Question for the day - what was the first typeface designed in New Zealand? When? And by whom?*
This week's post about the Vogue typeface kicked off some comments, including Cheryl Bernstein's note about the history of graphic design in NZ receiving more attention, what with The National Grid and the Joseph Churchward show at Te Papa.
I saw the Churchward show during the weekend. Normally, I visit Te Papa in a hold-your-nose fashion: I take a deep breath, I go straight to what I want to see, and then I get the hell out. On this occasion, I'd gone back for another look at the Dashper/Mrkusich/Driver hang - which I liked even more the second time round.
After that though, I did something unusual - I went for a bit of a wander. First I saw the Churchward show in the Illott room (and I stick to my guns - any sense of modernism that attaches itself to this roomlet is accidental) . Prompted by the note that one of Churchward's tyepfaces was used in the re-design of Tangata o le Moana: The story of Pacific people in New Zealand, I went to check that out.
First up, while the selected font is nice as display text, it doesn't work on the wall labels. But far more important is this observation: the re-design of this Pasifika exhibition seems to demonstrate the slow sea-change that's coming over Te Papa. Sure, it's still expensively kitted out. But it seemed to me that in this rendition collection items were given precedence over interpretation and design - a turn-around from the earlier version that was in place for Day One.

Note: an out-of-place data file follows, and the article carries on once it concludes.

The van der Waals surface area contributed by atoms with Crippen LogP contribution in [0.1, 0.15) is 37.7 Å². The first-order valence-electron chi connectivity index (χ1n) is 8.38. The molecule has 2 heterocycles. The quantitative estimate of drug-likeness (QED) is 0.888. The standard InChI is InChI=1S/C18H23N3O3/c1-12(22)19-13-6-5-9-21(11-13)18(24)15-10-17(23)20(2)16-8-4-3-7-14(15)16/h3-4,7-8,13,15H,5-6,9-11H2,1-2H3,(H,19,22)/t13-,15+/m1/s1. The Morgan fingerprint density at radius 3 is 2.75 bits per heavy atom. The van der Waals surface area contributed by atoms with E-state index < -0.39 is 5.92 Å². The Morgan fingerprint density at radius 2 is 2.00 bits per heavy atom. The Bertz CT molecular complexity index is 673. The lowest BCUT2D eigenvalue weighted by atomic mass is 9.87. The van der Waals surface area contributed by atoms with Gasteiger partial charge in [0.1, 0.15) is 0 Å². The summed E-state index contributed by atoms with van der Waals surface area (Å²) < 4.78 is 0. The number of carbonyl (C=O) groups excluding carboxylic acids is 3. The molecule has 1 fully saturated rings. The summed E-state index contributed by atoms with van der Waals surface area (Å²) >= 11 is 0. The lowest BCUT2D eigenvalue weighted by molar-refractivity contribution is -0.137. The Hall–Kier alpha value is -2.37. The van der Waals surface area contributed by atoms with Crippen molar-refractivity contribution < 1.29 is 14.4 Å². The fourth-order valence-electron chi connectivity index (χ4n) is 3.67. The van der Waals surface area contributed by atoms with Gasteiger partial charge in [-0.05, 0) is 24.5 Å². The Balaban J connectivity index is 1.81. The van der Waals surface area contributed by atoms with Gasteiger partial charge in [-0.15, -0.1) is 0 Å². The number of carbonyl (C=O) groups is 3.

After wandering through TOLM, I headed for what might be my favourite thing in Te Papa. You can have the Northland Panels - I'll take the Captain Cook cloak.
One of the things I've always loved about this cloak is that it's so bloody hard to find. Conceptually, I can totally see what the Day One crew was doing. The cloak is a signifier for a moment of contact between cultures, with Cook as its fulcrum. Cook here sits symbolically and physically at the interstices between the tangata whenua, European arrival in Aotearoa New Zealand, and people of the Pacific.
Which is all fine and dandy conceptually, but as an experience for the viewer? The cloak is obscured behind one of the dullest parts of the floor (the talking Treaty poles - I mean, WTF people? these are still here?), concealed by opaque glass panels, unconnected to either of the flanking exhibitions, and in the dark (admittedly, for conservation purposes, and I do like the way you get to turn the little firefly lights on for your personal viewing pleasure).
My next part of my wander exemplified for me how the conceptual ambitions and experiential realities of Te Papa so often part company. After the Cook cloak, one of my most favourite parts of Te Papa is the space behind Te Hau ki Turanga in the Mana Whenua exhibition. Partly, it's the honey-sweet smell of the thatch. But mostly it's the way this spot demonstrates how exhibitions and architecture do battle in Te Papa. Behind Te Hau ki Turanga a wooden palisade fences off an oddly-shaped, obviously un-usable, lumpy section of wall, window and floor. It's always seemed to me like someone said "Oh shit, what are we gonna do with that completely useless part of the floor? Stupid building design. I know, we'll fence it off and hope no one notices. Phew. Crisis averted.".
But, you know what? Overall, I enjoyed my wander, and the crowd of 200 people on the Marae watching a demo by the Royal NZ Ballet left a good taste in my mouth, not a sour smell in my nostrils. You never know, what with City Gallery about to shut down for a year, maybe I'll be spending more time at Te Papa.
* So - there is a tangential-ish relation between this question and the rest of the post. A website tells me that Churchward "self-published a handful of original fonts in 1978 becoming the first and only company in New Zealand to publish original photo-lettering." I'm an amateur, and don't expect this means he was the first person to publish a font in NZ. But who was?